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76 ENGINEERING GRADUATE EDUCATION AND RESEARCH In the experience of many consulting firms, their success requires that additions to their professional staff be at the equivalent of a mas- ter's-leve] program. Generally, such a program would ideally be ori- ented toward substantial depth in one of the subdisciplines with emphasis on design practice or problem solving rather than on research or theory. Industrial practice, while being more amenable to the development of specialized divisions in an engineering organization, also has many of the elements described above. This not only suggests a more general approach to the master's graduate program but recognizes the need for more thorough preparation for rapidly changing technology, with its implications for response to midcareer changes and adaptation. It may also come to imply the development of an advanced-level program that would include an internship in engineering practice. Of particular concern is a recognition of the inadequacy of a single, concentrated educational experience as preparation for a lifelong career. Not only are today's graduates less likely to "stay the course" in one organization throughout their working lives, but today's organiza- tions are equally less likely to remain in their current areas of involve- ment. The graduate must be prepared to respond to change the different requirements of a new employer or the changing requirements of a continuing employer. In the latter case, the change may require a sub- stantial period of retraining at periodic intervals. The basic education must prepare the person to accomplish that task successfully. The master's degree in some branches of the engineering profession has assumed the role of a "capstone" degree the highest educational level to be sought, with no intention of proceeding to a higher degree. This produces a situation quite different from that prevailing in most fields of science, where full professional recognition by other scientists is usually accorded only to those with doctor's degrees. In some fields of civil engineering and in most fields of electronics and computers, the master's degree has become, for the most part, the standard level of academic preparation for those engaged in design. As a result, a strong demand for part-time master's programs has come into being for engineers who are full-time employees in industry. Several different modes of part-time master's programs have devel- oped. The most common is the evening program; at some universities the graduate programs are almost entirely conducted in evening hours. A variant of the evening program is one that offers graduate classes in the early morning hours, from 7:00 a.m. to 10:00 a.m. Sometimes called early-bird programs). The advantage is that classes can be com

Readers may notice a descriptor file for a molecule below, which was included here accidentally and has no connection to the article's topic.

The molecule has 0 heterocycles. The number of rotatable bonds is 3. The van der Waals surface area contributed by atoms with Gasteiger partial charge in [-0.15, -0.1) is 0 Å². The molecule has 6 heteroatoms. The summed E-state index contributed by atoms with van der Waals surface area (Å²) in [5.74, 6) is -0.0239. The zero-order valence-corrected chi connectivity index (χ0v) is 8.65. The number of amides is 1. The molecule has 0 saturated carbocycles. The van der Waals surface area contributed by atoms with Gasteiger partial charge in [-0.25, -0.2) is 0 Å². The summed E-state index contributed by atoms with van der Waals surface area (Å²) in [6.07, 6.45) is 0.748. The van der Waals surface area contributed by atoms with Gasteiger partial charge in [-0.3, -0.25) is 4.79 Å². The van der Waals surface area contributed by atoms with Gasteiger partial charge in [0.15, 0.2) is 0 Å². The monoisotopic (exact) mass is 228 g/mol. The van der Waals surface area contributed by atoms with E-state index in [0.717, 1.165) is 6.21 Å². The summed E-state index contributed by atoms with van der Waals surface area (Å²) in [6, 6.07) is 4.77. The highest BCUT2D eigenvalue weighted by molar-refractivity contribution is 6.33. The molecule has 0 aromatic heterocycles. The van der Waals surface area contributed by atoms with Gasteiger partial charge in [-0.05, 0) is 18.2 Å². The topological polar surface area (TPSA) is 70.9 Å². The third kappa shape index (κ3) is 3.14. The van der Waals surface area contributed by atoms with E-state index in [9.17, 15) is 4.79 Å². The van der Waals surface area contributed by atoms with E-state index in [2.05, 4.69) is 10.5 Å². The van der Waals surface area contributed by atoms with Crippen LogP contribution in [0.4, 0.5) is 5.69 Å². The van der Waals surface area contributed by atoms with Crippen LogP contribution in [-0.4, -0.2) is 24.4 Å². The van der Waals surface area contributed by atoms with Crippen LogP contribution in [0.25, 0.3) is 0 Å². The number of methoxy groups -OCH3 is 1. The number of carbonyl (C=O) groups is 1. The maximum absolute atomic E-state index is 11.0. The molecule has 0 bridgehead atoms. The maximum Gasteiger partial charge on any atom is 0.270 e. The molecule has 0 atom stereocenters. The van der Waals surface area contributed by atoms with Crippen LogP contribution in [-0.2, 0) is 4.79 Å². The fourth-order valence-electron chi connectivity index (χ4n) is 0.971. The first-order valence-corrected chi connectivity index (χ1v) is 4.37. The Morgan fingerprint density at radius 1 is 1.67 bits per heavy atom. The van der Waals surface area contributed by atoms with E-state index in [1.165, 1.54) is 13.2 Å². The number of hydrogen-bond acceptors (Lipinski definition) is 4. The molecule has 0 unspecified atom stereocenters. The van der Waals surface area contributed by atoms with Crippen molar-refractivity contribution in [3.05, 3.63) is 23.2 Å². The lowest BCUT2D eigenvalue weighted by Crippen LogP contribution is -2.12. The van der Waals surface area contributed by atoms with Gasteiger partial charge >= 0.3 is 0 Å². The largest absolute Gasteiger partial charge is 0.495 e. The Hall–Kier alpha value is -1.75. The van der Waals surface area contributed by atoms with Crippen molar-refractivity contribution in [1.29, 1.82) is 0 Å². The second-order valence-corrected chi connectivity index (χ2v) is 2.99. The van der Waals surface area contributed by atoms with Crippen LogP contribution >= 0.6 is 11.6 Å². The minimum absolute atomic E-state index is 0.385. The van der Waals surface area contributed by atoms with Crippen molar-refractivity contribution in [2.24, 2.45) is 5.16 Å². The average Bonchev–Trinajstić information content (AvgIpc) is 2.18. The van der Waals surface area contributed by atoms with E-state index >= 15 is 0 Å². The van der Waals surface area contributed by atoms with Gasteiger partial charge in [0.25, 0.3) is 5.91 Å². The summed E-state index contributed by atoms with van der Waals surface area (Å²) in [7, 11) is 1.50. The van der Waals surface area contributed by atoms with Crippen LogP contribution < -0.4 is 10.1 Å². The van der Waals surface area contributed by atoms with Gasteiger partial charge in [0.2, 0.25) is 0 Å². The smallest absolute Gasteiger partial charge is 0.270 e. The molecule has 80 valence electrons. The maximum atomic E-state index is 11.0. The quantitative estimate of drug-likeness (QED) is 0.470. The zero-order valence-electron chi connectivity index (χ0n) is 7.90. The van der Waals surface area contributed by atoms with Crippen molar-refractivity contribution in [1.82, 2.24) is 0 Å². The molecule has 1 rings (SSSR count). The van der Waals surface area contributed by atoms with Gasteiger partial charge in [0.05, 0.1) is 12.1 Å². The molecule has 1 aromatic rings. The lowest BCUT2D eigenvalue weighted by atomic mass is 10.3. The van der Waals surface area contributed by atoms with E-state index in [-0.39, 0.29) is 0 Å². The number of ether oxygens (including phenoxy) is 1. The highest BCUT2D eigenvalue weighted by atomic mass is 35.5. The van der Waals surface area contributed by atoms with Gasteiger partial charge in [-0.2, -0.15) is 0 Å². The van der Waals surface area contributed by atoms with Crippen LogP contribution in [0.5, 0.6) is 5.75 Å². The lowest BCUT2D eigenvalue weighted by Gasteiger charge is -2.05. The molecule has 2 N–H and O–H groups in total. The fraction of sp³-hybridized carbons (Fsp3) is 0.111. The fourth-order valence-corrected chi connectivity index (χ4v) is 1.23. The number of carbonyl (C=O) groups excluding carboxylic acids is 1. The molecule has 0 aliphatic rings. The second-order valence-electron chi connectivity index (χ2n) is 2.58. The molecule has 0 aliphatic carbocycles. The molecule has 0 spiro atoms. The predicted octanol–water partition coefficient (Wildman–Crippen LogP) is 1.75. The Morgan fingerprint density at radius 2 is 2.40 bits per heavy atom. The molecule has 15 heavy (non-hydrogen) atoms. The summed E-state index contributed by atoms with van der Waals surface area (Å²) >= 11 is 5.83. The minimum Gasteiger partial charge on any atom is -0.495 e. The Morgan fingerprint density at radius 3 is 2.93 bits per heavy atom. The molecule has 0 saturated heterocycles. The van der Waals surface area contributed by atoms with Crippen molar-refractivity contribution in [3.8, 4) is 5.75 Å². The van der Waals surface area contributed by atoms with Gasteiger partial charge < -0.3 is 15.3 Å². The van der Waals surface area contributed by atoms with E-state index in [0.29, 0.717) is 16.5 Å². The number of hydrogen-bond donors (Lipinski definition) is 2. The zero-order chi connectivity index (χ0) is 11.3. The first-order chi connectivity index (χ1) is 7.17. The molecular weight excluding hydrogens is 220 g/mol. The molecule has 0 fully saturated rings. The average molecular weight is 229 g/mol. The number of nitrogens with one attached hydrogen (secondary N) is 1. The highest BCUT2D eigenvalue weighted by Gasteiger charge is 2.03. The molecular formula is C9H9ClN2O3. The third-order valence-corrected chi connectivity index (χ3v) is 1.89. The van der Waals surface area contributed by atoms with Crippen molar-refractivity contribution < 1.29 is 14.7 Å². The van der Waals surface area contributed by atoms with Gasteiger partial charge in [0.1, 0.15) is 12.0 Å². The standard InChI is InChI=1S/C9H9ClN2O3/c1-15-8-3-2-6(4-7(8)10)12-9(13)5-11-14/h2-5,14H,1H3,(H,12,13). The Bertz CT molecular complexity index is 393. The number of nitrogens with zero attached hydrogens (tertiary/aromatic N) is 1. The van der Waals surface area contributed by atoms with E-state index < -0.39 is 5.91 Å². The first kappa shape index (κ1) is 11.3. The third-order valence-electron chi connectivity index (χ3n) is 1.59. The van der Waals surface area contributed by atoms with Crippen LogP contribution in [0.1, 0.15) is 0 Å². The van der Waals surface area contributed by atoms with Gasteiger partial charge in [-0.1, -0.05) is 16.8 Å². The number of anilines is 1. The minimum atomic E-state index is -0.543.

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THE MASTER'S DEGREE 77 pleted early in the day, since most business meetings and crises that might interfere with class attendance are not likely to occur before the midmorning hours. TV has been employed by many universities to reach fully employed engineers, as was mentioned earlier. One popular mode uses "live" TV, and berm s graduate courses to nearby industrial employers via closed circuit microwave. A variant of live TV is the use of videotapes of courses, which are mailed, or sometimes carried by special courier, to the industrial locations. Time saving is the principal advantage of TV systems, since the industrially employed students only have to go to where the TV sets are instead of traveling to campus. The principal disadvantage is loss of student-faculty contact. Offsetting this disadvantage, however, is the fact that fully employed students often display a high degree of enthusi- asm for their part-time studies. The reason for this drive is presumed to be that such students, besides being more mature than usual graduate students, are likely to see a good "payoff" in taking courses closely coupled to their activities. Fully employed part-time students are gen- erally so appreciative of the availability of TV courses that they usually say only positive things about such systems, even when the systems sometimes malfunction; on the other hand, full-time on-campus stu- dents often show extreme resentment for courses by TV, whether live or on tape. Unlike part-time off-campus students, they are likely to perceive every deficiency image quality, system malfunction, in- accessibility of instn~ctors-as a serious threat to the integrity of their educational programs. Part-time degree-oriented programs can be included with other kinds of course work, either with or without credit, under the general heading of continuing education. Since continuing education is the subject of a study being done parallel to this one, it is not treated extensively here. However, the subject of technical obsolescence is discussed briefly in the context of continuing education. "Obsolescence," for engineers, can occur in many different ways. Rarely, however, does it occur in an individual who remains active in a given field, with respect to the knowledge content of that field. Such an individual generally becomes more rather than less capable in his or her field. But obsolescence con occur quickly as a result of external factors. For example, an engineer's field can become of little or no interest to the engineer's employer if the "action" moves to a different field. This happened when vacuum tubes declined in importance and were largely supplanted by transistors. The charged particles in evacuated media continued to behave in the way they used to such laws remained as b